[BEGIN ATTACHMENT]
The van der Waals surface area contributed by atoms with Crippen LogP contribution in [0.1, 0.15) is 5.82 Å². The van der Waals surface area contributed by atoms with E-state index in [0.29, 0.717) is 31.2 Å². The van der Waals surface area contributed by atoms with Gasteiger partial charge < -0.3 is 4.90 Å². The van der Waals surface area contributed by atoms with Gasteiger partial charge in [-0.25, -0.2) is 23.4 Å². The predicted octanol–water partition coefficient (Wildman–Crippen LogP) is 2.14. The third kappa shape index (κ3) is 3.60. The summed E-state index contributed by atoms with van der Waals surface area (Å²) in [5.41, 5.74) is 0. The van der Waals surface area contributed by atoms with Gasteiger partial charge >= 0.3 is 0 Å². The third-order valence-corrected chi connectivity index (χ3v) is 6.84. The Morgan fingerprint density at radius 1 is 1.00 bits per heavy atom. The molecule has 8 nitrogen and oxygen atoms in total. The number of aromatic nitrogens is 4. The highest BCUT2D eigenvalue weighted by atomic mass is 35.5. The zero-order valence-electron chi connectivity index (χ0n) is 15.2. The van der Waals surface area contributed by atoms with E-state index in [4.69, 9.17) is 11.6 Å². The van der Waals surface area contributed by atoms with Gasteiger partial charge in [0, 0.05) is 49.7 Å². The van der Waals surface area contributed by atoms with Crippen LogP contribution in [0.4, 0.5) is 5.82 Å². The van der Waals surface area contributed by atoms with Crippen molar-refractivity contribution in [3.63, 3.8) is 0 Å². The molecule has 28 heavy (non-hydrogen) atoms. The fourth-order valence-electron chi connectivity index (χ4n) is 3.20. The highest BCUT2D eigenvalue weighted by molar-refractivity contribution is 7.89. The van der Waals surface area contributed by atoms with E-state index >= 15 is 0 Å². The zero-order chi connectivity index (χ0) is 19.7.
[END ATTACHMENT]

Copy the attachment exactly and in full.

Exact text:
The van der Waals surface area contributed by atoms with Crippen LogP contribution in [0.1, 0.15) is 5.82 Å². The van der Waals surface area contributed by atoms with E-state index in [0.29, 0.717) is 31.2 Å². The van der Waals surface area contributed by atoms with Gasteiger partial charge < -0.3 is 4.90 Å². The van der Waals surface area contributed by atoms with Gasteiger partial charge in [-0.25, -0.2) is 23.4 Å². The predicted octanol–water partition coefficient (Wildman–Crippen LogP) is 2.14. The third kappa shape index (κ3) is 3.60. The summed E-state index contributed by atoms with van der Waals surface area (Å²) in [5.41, 5.74) is 0. The van der Waals surface area contributed by atoms with Gasteiger partial charge >= 0.3 is 0 Å². The third-order valence-corrected chi connectivity index (χ3v) is 6.84. The Morgan fingerprint density at radius 1 is 1.00 bits per heavy atom. The molecule has 8 nitrogen and oxygen atoms in total. The number of aromatic nitrogens is 4. The highest BCUT2D eigenvalue weighted by atomic mass is 35.5. The zero-order valence-electron chi connectivity index (χ0n) is 15.2. The van der Waals surface area contributed by atoms with E-state index in [4.69, 9.17) is 11.6 Å². The van der Waals surface area contributed by atoms with Gasteiger partial charge in [0, 0.05) is 49.7 Å². The van der Waals surface area contributed by atoms with Crippen LogP contribution in [0.4, 0.5) is 5.82 Å². The van der Waals surface area contributed by atoms with Crippen molar-refractivity contribution in [3.63, 3.8) is 0 Å². The molecule has 28 heavy (non-hydrogen) atoms. The fourth-order valence-electron chi connectivity index (χ4n) is 3.20. The highest BCUT2D eigenvalue weighted by molar-refractivity contribution is 7.89. The van der Waals surface area contributed by atoms with E-state index >= 15 is 0 Å². The zero-order chi connectivity index (χ0) is 19.7.